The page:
Trevor Noah's Dive Into The Impact Of Airbags On Police Body Cams Yields Suspicious Results

Airbags make your day a lot more hazardous, but turning off body cams? Not so much.

When the two Baton Rouge police officers pinned down Alton Sterling and fatally shot him in July, bystanders in a car had the good sense to record the harrowing incident. The cops were also wearing body cameras, but police later said that they had fallen off during the altercation, a claim that has raised more than a few eyebrows.

Similarly, later that month, three Chicago cops opened fire on another black man, Paul O'Neal, killing the 18-year-old. Police body cams captured scenes before and after the fatal shooting, but curiously failed to record the actual shooting itself

Though the news cycle has moved on to other things, The Daily Show host Trevor Noah decided to revisit this bizarre reoccurrence. "Why does this keep happening with body cam videos?" Noah asked on his show Thursday night.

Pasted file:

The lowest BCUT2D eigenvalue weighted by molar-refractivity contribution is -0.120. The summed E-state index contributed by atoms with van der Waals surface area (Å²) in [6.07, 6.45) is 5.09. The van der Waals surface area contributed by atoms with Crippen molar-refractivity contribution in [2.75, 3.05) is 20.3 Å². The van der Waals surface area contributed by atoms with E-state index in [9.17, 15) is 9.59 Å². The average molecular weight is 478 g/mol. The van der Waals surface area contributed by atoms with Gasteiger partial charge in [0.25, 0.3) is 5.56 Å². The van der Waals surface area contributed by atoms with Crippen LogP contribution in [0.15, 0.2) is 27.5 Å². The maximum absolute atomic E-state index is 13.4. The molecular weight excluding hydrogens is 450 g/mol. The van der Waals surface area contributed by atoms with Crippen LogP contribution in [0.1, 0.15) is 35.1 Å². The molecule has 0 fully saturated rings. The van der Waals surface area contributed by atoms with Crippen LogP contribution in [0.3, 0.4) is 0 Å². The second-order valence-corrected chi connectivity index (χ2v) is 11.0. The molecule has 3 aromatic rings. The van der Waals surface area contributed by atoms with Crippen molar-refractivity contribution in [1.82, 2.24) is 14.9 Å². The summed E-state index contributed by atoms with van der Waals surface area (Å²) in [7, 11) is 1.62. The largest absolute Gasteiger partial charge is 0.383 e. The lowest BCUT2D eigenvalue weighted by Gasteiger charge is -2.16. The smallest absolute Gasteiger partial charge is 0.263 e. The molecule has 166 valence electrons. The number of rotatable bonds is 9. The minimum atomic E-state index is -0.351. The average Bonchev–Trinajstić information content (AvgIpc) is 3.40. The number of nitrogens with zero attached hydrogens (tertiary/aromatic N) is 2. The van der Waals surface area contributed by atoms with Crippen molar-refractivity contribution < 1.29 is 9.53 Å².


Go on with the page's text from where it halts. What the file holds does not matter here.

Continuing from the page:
According to reports, investigators suggested that the malfunctioning body camera of one of the Chicago cops may have something to do with a deployed airbag in the police car. So Noah decided to put that allegation to the test, enlisting Daily Show correspondent Ronny Chieng to be the subject of many airbags going off while he wears a body cam.

While the airbags were a significant obstruction in Chieng being able to carry out his daily activities, the body camera on him remained — unsurprisingly — functioning throughout. 

The efficacy of police body cameras, meant to prevent police misconduct, has been called into question. That it oftentimes doesn't serve its function shows the limits of a program that the Justice Department allocated $23 million to test. Officers are able to turn them on and off as they please, which seems like what might have happened in Chicago. What's more, cops found to be violating their department's rules on body cameras rarely face repercussions, giving them little incentive to abide by them in the first place. 

Noah has raised this issue on his show before. Following Sterling's death, he expressed suspicion about the police's claims that their body cams fell off. "I call bullshit," he said, adding, as footage from GoPros were rolling: "I've seen white people cameras — and those things never come off."